Cancer Res Treat.  2021 Jul;53(3):714-723. 10.4143/crt.2020.481.

Risk of Death in Colorectal Cancer Patients with Multi-morbidities of Metabolic Syndrome: A Retrospective Multicohort Analysis

  • 1Department of Epidemiology, School of Public Health, Medical College of Soochow University, Suzhou, China
  • 2Department of Oncology and Hematology, the Affiliated Suzhou Science and Technology Town Hospital of Nanjing Medical University, Suzhou, China
  • 3Department of Orthopaedics, Orthopaedic Institute, the First Affiliated Hospital, Soochow University, Suzhou, China
  • 4Department of General Surgery, Harrison International Peace Hospital, Hengshui, China
  • 5Medical Research Centre, Beijing Chao-Yang Hospital, Capital Medical University, Beijing, China
  • 6Department of Radiation Oncology, Sichuan Cancer Hospital/Institute, University of Electronic Science and Technology of China, Chengdu, China
  • 7Centre of Systems Medicine, Chinese Academy of Medical Sciences, Beijing, China
  • 8Suzhou Institute of Systems Medicine, Suzhou, China
  • 9Jiangsu Key Laboratory of Preventive and Translational Medicine for Geriatric Diseases, Medical College of Soochow University, Suzhou, China


The prevalence of multi-morbidities with colorectal cancer (CRC) is known to be increasing. Particularly prognosis of CRC patients co-diagnosed with metabolic syndrome (MetSyn) was largely unknown. We aimed to examine the death risk of CRC patients according to the multiple MetSyn morbidities.
Materials and Methods
We identified CRC patients with MetSyn from the electronic medical records (EMR) systems in five independent hospitals during 2006-2011. Information on deaths was jointly retrieved from EMR, cause of death registry and chronic disease surveillance as well as study-specific questionnaire. Cox proportional hazards regression was used to calculate the overall and CRC-specific hazards ratios (HR) comparing MetSyn CRC cohort with reference CRC cohort.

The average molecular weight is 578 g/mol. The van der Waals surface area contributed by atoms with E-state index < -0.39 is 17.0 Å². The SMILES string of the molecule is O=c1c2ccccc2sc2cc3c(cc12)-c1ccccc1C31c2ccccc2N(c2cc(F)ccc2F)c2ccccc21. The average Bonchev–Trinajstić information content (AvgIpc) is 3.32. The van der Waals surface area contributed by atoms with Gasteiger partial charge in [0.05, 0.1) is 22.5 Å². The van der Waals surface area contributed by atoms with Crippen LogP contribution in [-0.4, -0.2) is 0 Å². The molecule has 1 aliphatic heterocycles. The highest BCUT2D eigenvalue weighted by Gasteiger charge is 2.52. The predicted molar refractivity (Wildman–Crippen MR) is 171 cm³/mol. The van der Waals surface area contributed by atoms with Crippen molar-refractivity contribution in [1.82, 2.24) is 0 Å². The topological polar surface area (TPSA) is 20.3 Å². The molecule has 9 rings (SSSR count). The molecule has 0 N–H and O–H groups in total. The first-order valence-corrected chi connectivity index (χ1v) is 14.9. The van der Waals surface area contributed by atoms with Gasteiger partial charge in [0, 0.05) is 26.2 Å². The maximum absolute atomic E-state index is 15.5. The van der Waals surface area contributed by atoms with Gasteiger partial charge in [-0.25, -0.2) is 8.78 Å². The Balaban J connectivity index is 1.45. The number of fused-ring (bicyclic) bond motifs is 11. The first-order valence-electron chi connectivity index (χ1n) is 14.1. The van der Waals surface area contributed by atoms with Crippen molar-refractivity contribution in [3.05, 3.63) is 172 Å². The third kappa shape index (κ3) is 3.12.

A total of 682 CRC patients in MetSyn CRC cohort were identified from 24 months before CRC diagnosis to 1 month after. During a median follow-up of 92 months, we totally observed 584 deaths from CRC, 245 being in MetSyn cohort and 339 in reference cohort. Overall, MetSyn CRC cohort had an elevated risk of CRC-specific mortality (HR, 1.49; 95% confidence interval [CI], 1.07 to 1.90) and overall mortality (HR, 1.43; 95% CI, 1.09 to 1.84) compared to reference cohort after multiple adjustment. Stratified analyses showed higher mortality risk among women (HR, 1.87; 95% CI, 1.04 to 2.27) and specific components of MetSyn. Notably, the number of MetSyn components was observed to be significantly related to CRC prognosis.
Our findings supported that multi-morbidities of MetSyn associated with elevated death risk after CRC. MetSyn should be considered as an integrated medical condition more than its components in CRC prognostic management.


Colorectal neoplasms; Metabolic syndrome; Multi-morbidities; Risk of death; Prognosis
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